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Phonic T8100, T8200 & T8300

Valve Processors
Published April 2005
By Paul White

Phonic T8100, T8200 & T8300Photo: Mike Cameron

This range of valve units offers a variety of character sounds for the more adventurous home recordist.

Phonic build a wide range of recording and live-sound equipment at UK prices that won't scare off the user working to a budget. In addition, their products generally offer a good level of performance. We're reviewing three of their T-series pieces of outboard here: the T8100 dual-channel mic preamp with EQ; the T8200 two-channel, split-band compressor; and the T8300 two-channel enhancer. All the units have a variable 'Tube Timbre' circuit.

T8200 Tube Optimizer

This unit has independent controls in each frequency band for compression, ratio, threshold, and (switched) attack speed, and the user can adjust the crossover frequency from 100Hz to 12kHz. The point in having a split-band compressor is that it enables the user to compress complete mixes without the bass end dominating what the compressor is doing to the high end. Normally a high-level bass sound, such as a kick drum, forces the compressor to pull down the gain right across the audio spectrum, thus affecting cymbals and acoustic guitars as well as the drums and bass. By splitting the audio into two or more bands and processing each separately, the low end can be kept under tight control without disrupting the high end.

As with the other two units in the range, the T8200 is a 2U processor and is generously equipped with eight retro-style, illuminated circular moving-coil meters showing the input/output level and amount of gain reduction on both frequency bands. These work fine, though the meter legending is ridiculously small. Connectivity is via both balanced jacks and XLRs, with separate switches to select between -10dBV and +4dBu operation for each input and output. The two compressors may be used independently or linked for true stereo operation. For all three units, power comes in via an IEC mains cable.

The level meters of the T8200 can be switched per channel to read either the input or the output level, while the gain-reduction meters always read the amount of gain reduction being applied in the relevant frequency band. When Link mode is selected, the side-chains are combined so that both channels are always applying the same amount of gain reduction at the same time. In linked mode, channel one's controls affect both channels. Both the high and low bands have their own Threshold and Ratio controls, while the Low Average switch sets the compressor's average attack time for the low band only to fast or slow. A similar High Average switch affects the high-band attack time. There's no release control and the documentation doesn't make it entirely clear whether the release time is fixed or programme dependent. It's also not made clear what type of gain-reduction element is used.

The low and high bands have their own level controls so the output can be equalised to some extent depending on the balance of high and low bands used. A rotary control adjusts the crossover frequency, which determines where the band-splitting occurs. If you just want to prevent the bass from affecting everything else, then 150-250Hz might be a good starting point, but you can also use the T8200 a little like an enhancer, by compressing only high frequencies and then adjusting their level in the final mix.

Another avenue of tonal tweaking worth exploring is the Tube Timbre control, which adds warmth in the form of subtle distortion (and seemingly some EQ) when turned clockwise. The specifications of all three units reveal a worthy 18Hz-30kHz frequency response (±2dB) and a noise figure of lower than -90dB. Up to +21dB is available at the output when working into a balanced load, and the output impedance is a robustly low 60Ω, so driving long cables should not be a problem.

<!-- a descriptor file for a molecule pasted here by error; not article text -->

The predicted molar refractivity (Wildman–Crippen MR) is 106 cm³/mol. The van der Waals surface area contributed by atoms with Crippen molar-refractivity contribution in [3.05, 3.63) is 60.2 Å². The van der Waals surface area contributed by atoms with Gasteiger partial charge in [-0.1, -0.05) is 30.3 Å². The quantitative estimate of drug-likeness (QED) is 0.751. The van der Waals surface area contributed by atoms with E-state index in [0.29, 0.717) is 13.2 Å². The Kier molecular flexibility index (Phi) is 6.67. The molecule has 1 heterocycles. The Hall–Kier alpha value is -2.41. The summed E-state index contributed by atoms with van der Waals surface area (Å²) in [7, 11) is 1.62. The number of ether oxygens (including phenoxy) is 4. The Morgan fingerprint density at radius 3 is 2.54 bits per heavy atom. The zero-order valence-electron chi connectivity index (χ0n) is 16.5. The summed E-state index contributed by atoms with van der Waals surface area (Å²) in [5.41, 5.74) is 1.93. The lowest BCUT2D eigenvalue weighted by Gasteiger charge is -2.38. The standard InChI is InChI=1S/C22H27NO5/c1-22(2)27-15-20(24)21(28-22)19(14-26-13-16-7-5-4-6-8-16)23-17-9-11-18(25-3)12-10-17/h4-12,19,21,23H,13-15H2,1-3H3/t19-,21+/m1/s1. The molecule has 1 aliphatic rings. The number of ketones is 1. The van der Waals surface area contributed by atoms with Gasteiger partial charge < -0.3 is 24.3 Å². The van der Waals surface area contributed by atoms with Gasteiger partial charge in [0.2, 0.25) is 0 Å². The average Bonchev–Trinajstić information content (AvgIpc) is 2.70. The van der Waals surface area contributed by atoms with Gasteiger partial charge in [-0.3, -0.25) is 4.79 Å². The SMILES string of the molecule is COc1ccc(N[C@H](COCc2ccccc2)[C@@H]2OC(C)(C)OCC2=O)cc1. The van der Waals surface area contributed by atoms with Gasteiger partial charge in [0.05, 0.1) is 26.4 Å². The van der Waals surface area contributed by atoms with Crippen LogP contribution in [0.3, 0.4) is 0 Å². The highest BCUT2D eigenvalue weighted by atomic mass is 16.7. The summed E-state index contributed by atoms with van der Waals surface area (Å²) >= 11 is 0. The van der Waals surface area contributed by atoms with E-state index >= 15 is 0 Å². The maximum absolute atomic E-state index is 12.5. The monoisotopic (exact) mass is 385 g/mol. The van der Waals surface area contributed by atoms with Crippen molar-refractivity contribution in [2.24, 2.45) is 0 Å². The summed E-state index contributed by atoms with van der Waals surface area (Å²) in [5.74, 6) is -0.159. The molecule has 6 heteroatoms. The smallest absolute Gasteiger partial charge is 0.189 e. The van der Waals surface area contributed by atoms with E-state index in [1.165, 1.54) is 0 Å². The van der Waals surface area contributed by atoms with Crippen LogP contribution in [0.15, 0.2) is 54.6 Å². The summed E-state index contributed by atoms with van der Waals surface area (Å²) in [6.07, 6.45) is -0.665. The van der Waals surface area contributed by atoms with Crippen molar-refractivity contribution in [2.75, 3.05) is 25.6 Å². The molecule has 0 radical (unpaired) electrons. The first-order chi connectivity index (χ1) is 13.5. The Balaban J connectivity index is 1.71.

Optimal?

As a split-band compressor, the T8200 Tube Optimizer is pretty easy to set up, and it has a good ratio range going right down to 1.1:1, which means it's suitable for gentle mastering jobs as well as for more aggressive individual track-processing applications. Despite having no release controls, it manages to sound natural and transparent, though if you want that 'larger than life' character, the Tube Timbre knob helps provide it. Having split bands is really effective in avoiding the compression artefacts mentioned earlier, which are often audible in full-band compressors where the low frequencies always call the shots.

While serious mastering engineers probably wouldn't use the T8200, it is capable of adding density and polish to finished mixes without choking the life out of them. It also works well as a routine tracking compressor, where you can also make it behave much like a full-band unit by setting the crossover point as low as possible. Overall this is a practical and easy-to-use processor that has a lot of worthwhile applications in the project studio, both for mixing and mastering.

Connectivity is via both balanced jacks and XLRs across the range.Connectivity is via both balanced jacks and XLRs across the range.Photo: Mike Cameron

T8300 Tube Enhancer

The T8300 is again a two-channel device, this time designed to enhance the low and high extremes of the audio spectrum. As with other enhancer-type devices, the high-end processing opens up the sound making it more airy and transparent, and there's a choice of enhancement characters. A Bass Timbre control determines whether the bass end will be solid and punchy or warm and deep, and the processing appears to be applied to frequencies below 100Hz or thereabouts. The connection and channel-linking options are the same as for the previous unit, as is the 12AX7 dual-triode tube inserted into the signal path to provide a user-adjustable level of Tube Timbre coloration.

Each channel sports two circular moving-coil meters to monitor the input and output levels. An Input Level control is available along with Bass Level and Bass Timbre controls to set the amount and type of low-end enhancement, though the Bass Timbre control has a bypass switch to disable it when added 'character' is not required. The high-frequency enhancement is controlled by a high-pass filter adjustable from 1kHz to 8kHz and the High Boost control determines the amount of HF enhancement added. A further control labelled Enhancer/Exciter determines the type and tonality of the high-frequency processing, though there's no technical description of what the circuitry actually does. Listening to it, I'd say the Enhance end of the spectrum sounds more like dynamic EQ, whereas the Exciter end of the scale is definitely adding distortion-generated harmonics. A hard relay bypass is available for each channel and there's also a separate control for adjusting the Tube Timbre. An output level control, clip indicator, and power switch complete the complement of controls.